Occasionally, an event which isn’t a GRB will cause the detectors to swing round and peer into the depths of space. On April 23, 2014, BAT picked up a huge influx of energy coming from a small constellation known as Canes Venatici (part of the Ursa Major group). The image trigger alerted Dr Page with a text message at around 10pm, telling her and her team that there was a potential GRB in this constellation. Within two minutes the Swift cameras had collected as much data about the position of the source as they could. This data was then cross-referenced with catalogues of stars and galaxies, to see if this patch of sky had produced GRB candidates on previous occasions - making it more likely to be a “false positive”. As a matter of fact it had – and the team found that the patch of sky they were looking at contained a binary red dwarf system, about 60 light years away. So, by then we knew what was setting BAT off, says Dr Page, Red dwarf stars are well known for their highly energetic flares. But the fact that this system could be expected to produce powerful flares didn’t prepare Dr Page and her team for the sheer enormity of the flares they were seeing this time.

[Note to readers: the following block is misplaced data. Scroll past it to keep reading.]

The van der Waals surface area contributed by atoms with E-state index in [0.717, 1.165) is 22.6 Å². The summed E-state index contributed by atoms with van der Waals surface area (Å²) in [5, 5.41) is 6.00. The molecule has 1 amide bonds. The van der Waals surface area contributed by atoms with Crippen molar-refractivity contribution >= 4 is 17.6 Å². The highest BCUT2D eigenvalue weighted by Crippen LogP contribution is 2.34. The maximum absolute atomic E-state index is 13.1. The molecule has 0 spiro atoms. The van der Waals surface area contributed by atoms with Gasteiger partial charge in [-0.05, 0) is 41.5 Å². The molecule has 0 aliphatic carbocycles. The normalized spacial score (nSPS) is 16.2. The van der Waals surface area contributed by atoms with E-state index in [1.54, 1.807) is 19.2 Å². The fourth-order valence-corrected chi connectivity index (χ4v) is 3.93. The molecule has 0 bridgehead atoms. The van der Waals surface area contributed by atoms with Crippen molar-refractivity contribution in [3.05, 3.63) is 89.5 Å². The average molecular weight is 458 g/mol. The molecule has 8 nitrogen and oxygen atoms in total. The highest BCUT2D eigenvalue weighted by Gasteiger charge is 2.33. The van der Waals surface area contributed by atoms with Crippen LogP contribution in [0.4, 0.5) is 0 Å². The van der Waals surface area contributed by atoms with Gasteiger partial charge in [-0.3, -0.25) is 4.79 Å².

Artist's concept image of SO25300.5+165258 via NASA
Red Dwarf stars have a lower mass than our Sun, and tend to rotate much faster. This means they have greater stellar activity because the higher rotational speeds cause the magnetic field lines to get tangled and twisted. The charged particles which make up stars follows these magnetic field lines and so hot plasma material can be thrown out into space when a flare event takes place. Image credit: NASA/Walt Feimer

The first flare which originally caught the spacecraft’s attention was incredibly powerful and lasted almost three weeks, shattering all preconceptions about flares being able to last no longer than a couple of days at most. The high energy radiation thrown out by this first event was similar to the kind of energy we would expect to see from gamma-ray burst events. So at first glance it could be easy to mistake one for the other, despite them being entirely different events caused by completely different things. While the mechanism by which a flare occurs is quite well understood (or so we believe), flares of this size had never before been catalogued, so there could be more going on here than we think.

Dr Page added, When something’s generally not understood in space, we tend to blame magnetism! But in this case, we’re pretty sure the magnetic field [of the red dwarf binary system] is the cause.